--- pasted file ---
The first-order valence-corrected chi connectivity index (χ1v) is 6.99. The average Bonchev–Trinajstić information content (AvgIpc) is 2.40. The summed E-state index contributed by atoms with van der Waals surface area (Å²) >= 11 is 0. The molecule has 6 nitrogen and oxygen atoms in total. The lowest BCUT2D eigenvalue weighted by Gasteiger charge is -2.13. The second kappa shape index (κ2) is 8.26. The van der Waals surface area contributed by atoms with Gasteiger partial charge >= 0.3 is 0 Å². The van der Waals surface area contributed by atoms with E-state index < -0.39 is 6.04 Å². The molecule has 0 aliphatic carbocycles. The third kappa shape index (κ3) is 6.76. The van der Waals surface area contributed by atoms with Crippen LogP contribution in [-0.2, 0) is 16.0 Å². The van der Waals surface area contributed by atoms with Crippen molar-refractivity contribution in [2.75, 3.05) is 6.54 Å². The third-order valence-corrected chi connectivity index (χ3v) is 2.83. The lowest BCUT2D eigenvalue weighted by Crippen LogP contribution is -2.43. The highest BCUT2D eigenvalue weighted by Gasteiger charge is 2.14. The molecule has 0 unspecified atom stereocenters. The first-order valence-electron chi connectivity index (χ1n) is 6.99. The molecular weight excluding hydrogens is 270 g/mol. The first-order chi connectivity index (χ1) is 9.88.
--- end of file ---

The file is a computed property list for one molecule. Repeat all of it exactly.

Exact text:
The first-order valence-corrected chi connectivity index (χ1v) is 6.99. The average Bonchev–Trinajstić information content (AvgIpc) is 2.40. The summed E-state index contributed by atoms with van der Waals surface area (Å²) >= 11 is 0. The molecule has 6 nitrogen and oxygen atoms in total. The lowest BCUT2D eigenvalue weighted by Gasteiger charge is -2.13. The second kappa shape index (κ2) is 8.26. The van der Waals surface area contributed by atoms with Gasteiger partial charge >= 0.3 is 0 Å². The van der Waals surface area contributed by atoms with E-state index < -0.39 is 6.04 Å². The molecule has 0 aliphatic carbocycles. The third kappa shape index (κ3) is 6.76. The van der Waals surface area contributed by atoms with Crippen LogP contribution in [-0.2, 0) is 16.0 Å². The van der Waals surface area contributed by atoms with Crippen molar-refractivity contribution in [2.75, 3.05) is 6.54 Å². The third-order valence-corrected chi connectivity index (χ3v) is 2.83. The lowest BCUT2D eigenvalue weighted by Crippen LogP contribution is -2.43. The highest BCUT2D eigenvalue weighted by Gasteiger charge is 2.14. The molecule has 0 unspecified atom stereocenters. The first-order valence-electron chi connectivity index (χ1n) is 6.99. The molecular weight excluding hydrogens is 270 g/mol. The first-order chi connectivity index (χ1) is 9.88.